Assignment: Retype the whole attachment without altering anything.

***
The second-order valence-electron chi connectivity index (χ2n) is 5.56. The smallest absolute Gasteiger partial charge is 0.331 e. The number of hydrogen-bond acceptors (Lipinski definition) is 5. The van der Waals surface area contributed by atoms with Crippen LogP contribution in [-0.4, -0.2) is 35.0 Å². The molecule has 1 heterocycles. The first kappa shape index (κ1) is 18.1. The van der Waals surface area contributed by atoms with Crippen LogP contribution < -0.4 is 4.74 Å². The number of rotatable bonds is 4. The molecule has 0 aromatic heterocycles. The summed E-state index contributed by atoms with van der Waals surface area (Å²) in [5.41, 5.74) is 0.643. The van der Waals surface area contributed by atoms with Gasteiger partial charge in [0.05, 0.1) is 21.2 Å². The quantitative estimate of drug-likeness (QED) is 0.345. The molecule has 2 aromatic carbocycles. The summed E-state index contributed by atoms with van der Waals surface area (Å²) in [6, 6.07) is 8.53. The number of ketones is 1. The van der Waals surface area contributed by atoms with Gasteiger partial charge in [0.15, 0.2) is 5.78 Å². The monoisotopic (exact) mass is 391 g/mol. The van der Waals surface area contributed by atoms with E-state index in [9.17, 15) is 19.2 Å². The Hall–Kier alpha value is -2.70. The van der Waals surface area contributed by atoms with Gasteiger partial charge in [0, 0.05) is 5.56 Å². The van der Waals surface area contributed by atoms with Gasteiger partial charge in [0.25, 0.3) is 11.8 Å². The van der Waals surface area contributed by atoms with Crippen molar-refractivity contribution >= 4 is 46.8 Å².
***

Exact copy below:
The second-order valence-electron chi connectivity index (χ2n) is 5.56. The smallest absolute Gasteiger partial charge is 0.331 e. The number of hydrogen-bond acceptors (Lipinski definition) is 5. The van der Waals surface area contributed by atoms with Crippen LogP contribution in [-0.4, -0.2) is 35.0 Å². The molecule has 1 heterocycles. The first kappa shape index (κ1) is 18.1. The van der Waals surface area contributed by atoms with Crippen LogP contribution < -0.4 is 4.74 Å². The number of rotatable bonds is 4. The molecule has 0 aromatic heterocycles. The summed E-state index contributed by atoms with van der Waals surface area (Å²) in [5.41, 5.74) is 0.643. The van der Waals surface area contributed by atoms with Gasteiger partial charge in [0.05, 0.1) is 21.2 Å². The quantitative estimate of drug-likeness (QED) is 0.345. The molecule has 2 aromatic carbocycles. The summed E-state index contributed by atoms with van der Waals surface area (Å²) in [6, 6.07) is 8.53. The number of ketones is 1. The van der Waals surface area contributed by atoms with Gasteiger partial charge in [0.15, 0.2) is 5.78 Å². The monoisotopic (exact) mass is 391 g/mol. The van der Waals surface area contributed by atoms with E-state index in [9.17, 15) is 19.2 Å². The Hall–Kier alpha value is -2.70. The van der Waals surface area contributed by atoms with Gasteiger partial charge in [0, 0.05) is 5.56 Å². The van der Waals surface area contributed by atoms with Gasteiger partial charge in [0.25, 0.3) is 11.8 Å². The van der Waals surface area contributed by atoms with Crippen molar-refractivity contribution >= 4 is 46.8 Å².